Where Are They Now | Phil Belanger



Creek gap in Japan


Phil Belanger played such a pivotal role in the very start of Freeskiing when he and the “Canadian Air Force” started redefining what it meant to have skis on your feet. Inventing a style, and tricks that would be handed down through the descending folds of time.

Phil played an essential role in D-Structure, a Quebecian based company, that has sponsored many of the household names of the past and of today. Phil didn’t stop there, at a crucial time, he created a Film company known as Pléhouse Films. For those that don’t know these movies, you need to look it up, seriously look it up, NOW. They were some straight banger flicks that always had me dishing out the 30 bucks every year. “Skimatic" being one of my all time favorite movies. 

When I think of Phil, I think of blunts and blue Dynastar skis, and it puts me into a feeling of Nostalgia that I love. I feel honored to ask him a couple questions and hear what he has to say. These guys are not skiing "professionally", per se, anymore so they are taking their time for ya’ll to learn the roots of Freeskiing. With that being said, please, take your time and read this all the way through! Appreciate it, and share it with your friends. Everyone should hear the voices of the legends from the sport we love.



Thomas Rinfret, Phil Belanger, and Sarah Burke.


AD: I remember, at such a young age, watching all you guys from Quebec year after year constantly inventing new tricks and can only imagine the stuff prior to what was recorded. How did this band of brothers come together in the first place and push each other in their skiing?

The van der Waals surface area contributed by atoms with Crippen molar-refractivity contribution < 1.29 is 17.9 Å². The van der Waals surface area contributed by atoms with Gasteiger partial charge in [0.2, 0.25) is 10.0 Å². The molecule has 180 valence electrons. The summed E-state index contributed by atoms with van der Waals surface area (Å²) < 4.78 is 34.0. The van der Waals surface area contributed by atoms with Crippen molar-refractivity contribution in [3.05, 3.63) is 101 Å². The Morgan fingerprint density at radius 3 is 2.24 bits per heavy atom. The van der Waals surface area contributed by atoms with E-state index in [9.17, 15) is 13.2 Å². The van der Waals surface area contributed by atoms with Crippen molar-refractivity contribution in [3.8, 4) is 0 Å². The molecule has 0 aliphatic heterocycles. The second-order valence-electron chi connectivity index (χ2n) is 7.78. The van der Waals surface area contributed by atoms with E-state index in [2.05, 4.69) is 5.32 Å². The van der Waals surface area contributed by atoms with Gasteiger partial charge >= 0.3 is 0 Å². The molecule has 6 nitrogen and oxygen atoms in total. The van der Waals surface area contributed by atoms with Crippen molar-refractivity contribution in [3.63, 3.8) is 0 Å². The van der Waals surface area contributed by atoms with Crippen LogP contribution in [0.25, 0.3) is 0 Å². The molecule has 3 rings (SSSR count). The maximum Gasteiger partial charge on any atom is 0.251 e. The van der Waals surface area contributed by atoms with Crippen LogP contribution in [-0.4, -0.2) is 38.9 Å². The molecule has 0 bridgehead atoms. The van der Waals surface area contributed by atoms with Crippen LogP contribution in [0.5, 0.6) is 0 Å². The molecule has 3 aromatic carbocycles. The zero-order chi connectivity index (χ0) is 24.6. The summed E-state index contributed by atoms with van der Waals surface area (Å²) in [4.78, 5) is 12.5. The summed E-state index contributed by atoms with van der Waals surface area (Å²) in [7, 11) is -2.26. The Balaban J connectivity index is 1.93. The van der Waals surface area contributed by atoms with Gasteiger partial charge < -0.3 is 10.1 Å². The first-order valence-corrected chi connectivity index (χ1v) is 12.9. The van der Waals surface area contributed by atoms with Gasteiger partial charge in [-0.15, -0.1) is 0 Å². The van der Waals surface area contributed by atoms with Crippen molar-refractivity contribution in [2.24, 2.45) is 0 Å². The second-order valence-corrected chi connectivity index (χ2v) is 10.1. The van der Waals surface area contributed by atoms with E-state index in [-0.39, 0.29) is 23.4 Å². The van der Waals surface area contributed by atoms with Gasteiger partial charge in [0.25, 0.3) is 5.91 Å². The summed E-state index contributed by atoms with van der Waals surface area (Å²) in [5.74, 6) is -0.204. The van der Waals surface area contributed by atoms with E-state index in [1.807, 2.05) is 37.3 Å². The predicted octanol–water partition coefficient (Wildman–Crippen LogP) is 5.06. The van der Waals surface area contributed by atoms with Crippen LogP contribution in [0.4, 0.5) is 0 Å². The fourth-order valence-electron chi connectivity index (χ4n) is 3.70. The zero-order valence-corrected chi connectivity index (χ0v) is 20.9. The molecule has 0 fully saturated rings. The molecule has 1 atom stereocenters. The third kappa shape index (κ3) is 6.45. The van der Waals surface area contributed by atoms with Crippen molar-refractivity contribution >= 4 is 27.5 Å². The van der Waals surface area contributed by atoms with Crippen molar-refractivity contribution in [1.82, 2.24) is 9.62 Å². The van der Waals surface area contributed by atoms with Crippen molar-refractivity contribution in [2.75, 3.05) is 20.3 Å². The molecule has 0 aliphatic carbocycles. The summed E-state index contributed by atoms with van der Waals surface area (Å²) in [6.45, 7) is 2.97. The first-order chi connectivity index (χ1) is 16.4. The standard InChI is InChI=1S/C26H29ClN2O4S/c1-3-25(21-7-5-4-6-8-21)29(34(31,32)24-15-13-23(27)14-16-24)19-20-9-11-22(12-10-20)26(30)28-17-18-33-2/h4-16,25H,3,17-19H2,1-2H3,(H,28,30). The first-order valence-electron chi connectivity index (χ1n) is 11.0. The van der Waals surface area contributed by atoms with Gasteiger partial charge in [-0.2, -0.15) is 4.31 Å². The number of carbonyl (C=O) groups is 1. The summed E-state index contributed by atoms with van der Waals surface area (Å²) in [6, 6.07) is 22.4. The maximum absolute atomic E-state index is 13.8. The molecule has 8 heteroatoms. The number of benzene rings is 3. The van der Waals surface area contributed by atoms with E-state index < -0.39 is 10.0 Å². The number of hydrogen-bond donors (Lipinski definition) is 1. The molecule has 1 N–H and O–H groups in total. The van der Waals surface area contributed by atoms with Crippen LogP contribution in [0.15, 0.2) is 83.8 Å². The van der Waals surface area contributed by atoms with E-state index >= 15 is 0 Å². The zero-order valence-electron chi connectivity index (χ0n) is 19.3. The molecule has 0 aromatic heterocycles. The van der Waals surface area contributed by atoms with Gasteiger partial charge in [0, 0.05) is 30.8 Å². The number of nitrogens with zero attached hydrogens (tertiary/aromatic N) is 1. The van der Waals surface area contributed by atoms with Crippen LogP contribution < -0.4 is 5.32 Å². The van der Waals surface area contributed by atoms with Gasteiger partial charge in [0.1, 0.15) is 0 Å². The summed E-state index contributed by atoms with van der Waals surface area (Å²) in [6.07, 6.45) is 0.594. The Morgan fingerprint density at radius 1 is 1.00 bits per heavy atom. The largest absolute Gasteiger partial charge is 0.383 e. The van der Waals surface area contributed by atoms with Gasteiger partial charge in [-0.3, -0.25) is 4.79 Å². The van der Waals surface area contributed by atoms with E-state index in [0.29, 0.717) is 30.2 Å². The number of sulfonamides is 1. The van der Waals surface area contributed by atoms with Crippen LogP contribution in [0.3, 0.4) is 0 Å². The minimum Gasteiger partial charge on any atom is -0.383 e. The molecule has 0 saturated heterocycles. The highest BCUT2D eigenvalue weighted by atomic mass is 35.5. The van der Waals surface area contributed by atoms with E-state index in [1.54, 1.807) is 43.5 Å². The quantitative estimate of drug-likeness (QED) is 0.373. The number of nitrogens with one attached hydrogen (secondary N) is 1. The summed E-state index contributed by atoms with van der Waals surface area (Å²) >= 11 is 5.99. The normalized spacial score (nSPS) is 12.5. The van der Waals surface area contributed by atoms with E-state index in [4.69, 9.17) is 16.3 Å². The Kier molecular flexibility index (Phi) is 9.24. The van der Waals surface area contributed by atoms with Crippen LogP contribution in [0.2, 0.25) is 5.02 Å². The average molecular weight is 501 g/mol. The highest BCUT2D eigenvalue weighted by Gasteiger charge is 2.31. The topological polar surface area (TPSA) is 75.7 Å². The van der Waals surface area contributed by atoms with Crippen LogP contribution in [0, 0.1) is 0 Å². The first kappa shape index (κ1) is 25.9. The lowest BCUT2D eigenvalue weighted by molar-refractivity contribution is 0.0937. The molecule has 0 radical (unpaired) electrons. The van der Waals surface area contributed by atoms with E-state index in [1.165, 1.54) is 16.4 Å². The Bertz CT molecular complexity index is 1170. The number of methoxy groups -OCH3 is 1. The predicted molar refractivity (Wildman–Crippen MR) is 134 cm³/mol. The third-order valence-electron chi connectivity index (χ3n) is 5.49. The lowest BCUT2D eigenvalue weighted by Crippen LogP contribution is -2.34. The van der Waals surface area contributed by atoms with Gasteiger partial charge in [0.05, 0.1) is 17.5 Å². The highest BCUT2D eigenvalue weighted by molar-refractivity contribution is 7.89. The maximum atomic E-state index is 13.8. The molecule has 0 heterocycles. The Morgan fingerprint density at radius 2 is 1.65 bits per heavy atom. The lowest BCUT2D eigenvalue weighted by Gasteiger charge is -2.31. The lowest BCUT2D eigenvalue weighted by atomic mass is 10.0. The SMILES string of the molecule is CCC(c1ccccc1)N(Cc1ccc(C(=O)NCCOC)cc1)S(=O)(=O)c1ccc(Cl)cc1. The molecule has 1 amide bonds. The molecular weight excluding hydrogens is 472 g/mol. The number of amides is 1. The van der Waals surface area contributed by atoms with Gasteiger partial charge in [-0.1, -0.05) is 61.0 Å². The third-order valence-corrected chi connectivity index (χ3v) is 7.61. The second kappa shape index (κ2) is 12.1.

PB: Larose and I have been ski racing together from 6-14 year's old after that we were bored of the whole race program so we went into freestyle skiing where we met Dion. (The Three Phils) We did moguls for 2-3 year and once again we where kind of bored of the whole rules and attitude of the freestyle scene, so we decided to try all the grind and rotations that we were doing on rollerblades and bring it into skiing. It actually worked and we start to push more and more to that direction to finally make it a sport I guess ....





AD: You’ve done many things for, and in the Freeskiing Scene. What do you feel that you're most proud of throughout your career?


PB: I guess that what I am the most proud of is the season that I realized that I was actually kind of good in the pipe and wanted to take it more seriously. I was in mammoth back then and hiking the pipe everyday to learn new tricks for X-games and other competitions. That was the first year that I actually wanted to get better and put the effort I need to do it. It actually worked and I was at the top of my game going to X-games ... I blew my knee at that X-games and didn't win, but at least I tried everything to actually win and now I realize that I am who I am because of that season and the choice I made then ... 



- The second thing I am the most proud of is D-structure. I worked really hard and sacrificed a lot of things to make sure that the skiers of Québec and Canada can have a freeskiing shop that represent them and our sport . 


-The third is the Olympics. I am glad that I had the chance to have a voice in where our sport goes as far as contests.